Sunday, December 22, 2013

Training log Week 4

Week 4:

This was a heavy week for me which will be followed by a week of deloading and speed work.

Weight x sets x reps in lbs

315 x 3 x 3
Reverse bands
up to 395 x 3

Assistance work:
Glut/ham raises
sled push/pull


210 x 3 x 3
reverse bands
275 x 1
295 x 1

Assistance Work:
incline alt db press
db tricep extension


225 x 3
275 x 1
315 x 1
365 x 3 x 3

Assistance work:
Straight leg deficit
Front squats
Glut/ham raises

Event day

Overhead press
Warm up
195 x 4
175 x 5

DB farmers carry x 3
Keg carry x 2

Wednesday, December 18, 2013

Week 3 Training log


295 x 3 sets x 4 reps

Assistance work
Glut/Ham raise
Front squat

195 x 3 sets x 5 reps

Assistance work
Football bar bench press
Weighted dips
Wide grip pull ups

345 x 3 sets x 4 reps

Assistance work
Still leg deficit deadlifts
Glut/ham rasies
Barbell rows

Event Training Day:

Log presses
Up to 170 lbs x 3

Log cleans
170 x 5

Single are DB snatches
Atlas stones

Very tired this week, attempting to switch my squat up a bit and fix my form. Still needs a lot of work. I'm now squatting flat footed instead of in Olympic shoes. Seems to be  helping a bit.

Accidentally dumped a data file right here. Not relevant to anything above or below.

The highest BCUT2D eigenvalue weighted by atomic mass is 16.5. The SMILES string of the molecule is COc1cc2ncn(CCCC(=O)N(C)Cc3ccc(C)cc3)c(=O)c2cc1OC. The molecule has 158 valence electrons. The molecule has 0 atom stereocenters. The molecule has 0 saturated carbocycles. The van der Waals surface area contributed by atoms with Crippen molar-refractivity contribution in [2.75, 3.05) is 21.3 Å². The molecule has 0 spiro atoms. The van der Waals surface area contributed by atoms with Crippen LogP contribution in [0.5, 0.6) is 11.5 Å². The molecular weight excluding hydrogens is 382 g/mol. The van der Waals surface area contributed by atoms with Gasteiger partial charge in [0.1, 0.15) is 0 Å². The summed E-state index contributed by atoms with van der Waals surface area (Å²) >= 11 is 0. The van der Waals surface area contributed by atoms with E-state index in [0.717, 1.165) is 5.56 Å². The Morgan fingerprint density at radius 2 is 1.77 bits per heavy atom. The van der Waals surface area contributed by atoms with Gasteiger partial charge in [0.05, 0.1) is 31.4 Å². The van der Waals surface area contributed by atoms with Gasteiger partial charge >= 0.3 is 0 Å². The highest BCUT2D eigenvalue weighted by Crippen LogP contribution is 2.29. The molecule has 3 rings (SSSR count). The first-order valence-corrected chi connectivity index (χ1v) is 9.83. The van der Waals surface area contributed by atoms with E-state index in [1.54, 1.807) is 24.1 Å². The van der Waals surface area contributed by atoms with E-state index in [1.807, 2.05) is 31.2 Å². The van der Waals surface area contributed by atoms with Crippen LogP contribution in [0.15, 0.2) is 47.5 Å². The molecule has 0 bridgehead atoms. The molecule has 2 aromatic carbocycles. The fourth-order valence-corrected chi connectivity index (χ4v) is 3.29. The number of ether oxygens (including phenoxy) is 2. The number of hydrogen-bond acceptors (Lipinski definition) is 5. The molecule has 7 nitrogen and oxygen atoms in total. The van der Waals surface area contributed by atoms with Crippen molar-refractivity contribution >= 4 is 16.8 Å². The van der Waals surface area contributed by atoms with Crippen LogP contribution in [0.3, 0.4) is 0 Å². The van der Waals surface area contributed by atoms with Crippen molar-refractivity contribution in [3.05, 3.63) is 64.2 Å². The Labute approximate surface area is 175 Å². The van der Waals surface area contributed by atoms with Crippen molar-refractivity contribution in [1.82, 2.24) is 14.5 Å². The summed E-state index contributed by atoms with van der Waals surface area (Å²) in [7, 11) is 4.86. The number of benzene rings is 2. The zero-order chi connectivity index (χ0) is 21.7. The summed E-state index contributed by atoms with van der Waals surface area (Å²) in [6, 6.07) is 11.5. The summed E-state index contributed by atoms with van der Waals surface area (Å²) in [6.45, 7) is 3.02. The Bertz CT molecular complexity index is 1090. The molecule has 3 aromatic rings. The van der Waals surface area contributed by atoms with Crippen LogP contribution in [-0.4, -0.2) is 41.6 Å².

Monday, December 9, 2013

Week 2 Training Log

Week 2:

I'm relying off memory here... my b.

Weight x sets x reps


Warm up

Cambered bar:
245lb x 2 x 5

Cambered bar
Regular bar (these felt heavy...)

225 lb x 2
245 lb x 2
275 lb x 5


Warm up

155 lb x 2
185 lb x 3 x 5


Warm  up

225lb x 3
275lb x 2
325lb x 3 x 5

Overhead press:

Shit felt soooo heavy

Warm up:

185 x 3
175 x 3
165 x 3

This is NOT everything I did, these are just my main lifts. I felt kinda beat up this week... just keeping my head above water here.

Wednesday, December 4, 2013

Alanna Casey’s Version of 5/3/1

Alanna Casey’s Version of 5/3/1

I maintain that 5/3/1 is my favorite powerlifting program.  However, after a couple years of running it, I made a few changes that definitely work for me.

Week 1

Week 2

Week 3
60% x 5 reps
65% x 3 reps
70% x 5 reps
70% x 5 reps
75% x 3 reps
80% x 3 reps
80% x 5 reps
80% x 5 + reps
85% x 3 reps
85% x 3 + reps
90% x 1
90% x 1 + reps

Week 5
Week 6
Week 7
Week 8
65% x 5 reps
70% x 3 reps
75% x 5 reps
40% x 5 reps
75% x 5 reps
80% x 3 reps
85% x 3 reps
50% x 5 reps
85% x 5 reps
85% x 5 + reps
90% x 3 reps
90% x 3 + reps
95% x 1 rep
95% x 1 + reps
60% x 5 reps

Week 9
Max out

*On deadlift ALWAYS stop at 6 reps, even on your last set. There’s no reason to ever deadlift more than 8 reps when prepping for a powerlifting meet, and 6 reps is even better.

I came up with this version after going through 5/3/1 multiple times and not feeling like I was doing enough volume, and thinking I wasn’t giving my body enough time to get stronger.

I did work with Steve Pulcinella to come up with this and it was his idea to add more volume to the program, which was exactly what I needed.

I also want to stress that you should never go to ABSOLUTE failure. Not in this program. However, you should be able to just baaarely get your last rep in on your last set. DON’T practice failing though! If you get to a point where you think that you will fail on your next rep; stop, and rerack the weight. It’s more important to practice speed and form.